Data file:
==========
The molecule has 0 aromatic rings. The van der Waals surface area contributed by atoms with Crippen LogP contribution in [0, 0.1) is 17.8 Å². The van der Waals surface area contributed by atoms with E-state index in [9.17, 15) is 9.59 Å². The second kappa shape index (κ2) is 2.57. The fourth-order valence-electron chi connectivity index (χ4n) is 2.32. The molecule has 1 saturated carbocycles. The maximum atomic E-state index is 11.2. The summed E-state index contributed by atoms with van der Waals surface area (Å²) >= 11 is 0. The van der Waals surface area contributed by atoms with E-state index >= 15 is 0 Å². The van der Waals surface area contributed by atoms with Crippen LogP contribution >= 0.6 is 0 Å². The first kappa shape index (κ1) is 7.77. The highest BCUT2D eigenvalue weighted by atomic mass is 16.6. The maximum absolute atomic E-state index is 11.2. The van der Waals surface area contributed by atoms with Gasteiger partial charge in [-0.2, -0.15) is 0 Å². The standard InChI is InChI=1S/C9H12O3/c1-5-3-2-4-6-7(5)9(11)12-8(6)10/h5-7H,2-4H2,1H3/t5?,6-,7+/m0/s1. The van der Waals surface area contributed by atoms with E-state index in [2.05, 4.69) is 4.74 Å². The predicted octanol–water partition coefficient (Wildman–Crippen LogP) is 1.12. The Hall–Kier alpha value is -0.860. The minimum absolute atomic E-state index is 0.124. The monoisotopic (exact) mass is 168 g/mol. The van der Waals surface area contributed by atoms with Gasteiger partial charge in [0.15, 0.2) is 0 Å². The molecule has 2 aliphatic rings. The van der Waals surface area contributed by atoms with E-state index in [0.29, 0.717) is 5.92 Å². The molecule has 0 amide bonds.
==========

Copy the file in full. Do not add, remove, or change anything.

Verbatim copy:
The molecule has 0 aromatic rings. The van der Waals surface area contributed by atoms with Crippen LogP contribution in [0, 0.1) is 17.8 Å². The van der Waals surface area contributed by atoms with E-state index in [9.17, 15) is 9.59 Å². The second kappa shape index (κ2) is 2.57. The fourth-order valence-electron chi connectivity index (χ4n) is 2.32. The molecule has 1 saturated carbocycles. The maximum atomic E-state index is 11.2. The summed E-state index contributed by atoms with van der Waals surface area (Å²) >= 11 is 0. The van der Waals surface area contributed by atoms with E-state index >= 15 is 0 Å². The van der Waals surface area contributed by atoms with Crippen LogP contribution >= 0.6 is 0 Å². The first kappa shape index (κ1) is 7.77. The highest BCUT2D eigenvalue weighted by atomic mass is 16.6. The maximum absolute atomic E-state index is 11.2. The van der Waals surface area contributed by atoms with Gasteiger partial charge in [-0.2, -0.15) is 0 Å². The standard InChI is InChI=1S/C9H12O3/c1-5-3-2-4-6-7(5)9(11)12-8(6)10/h5-7H,2-4H2,1H3/t5?,6-,7+/m0/s1. The van der Waals surface area contributed by atoms with E-state index in [2.05, 4.69) is 4.74 Å². The predicted octanol–water partition coefficient (Wildman–Crippen LogP) is 1.12. The Hall–Kier alpha value is -0.860. The minimum absolute atomic E-state index is 0.124. The monoisotopic (exact) mass is 168 g/mol. The van der Waals surface area contributed by atoms with Gasteiger partial charge in [0.15, 0.2) is 0 Å². The molecule has 2 aliphatic rings. The van der Waals surface area contributed by atoms with E-state index in [0.29, 0.717) is 5.92 Å². The molecule has 0 amide bonds.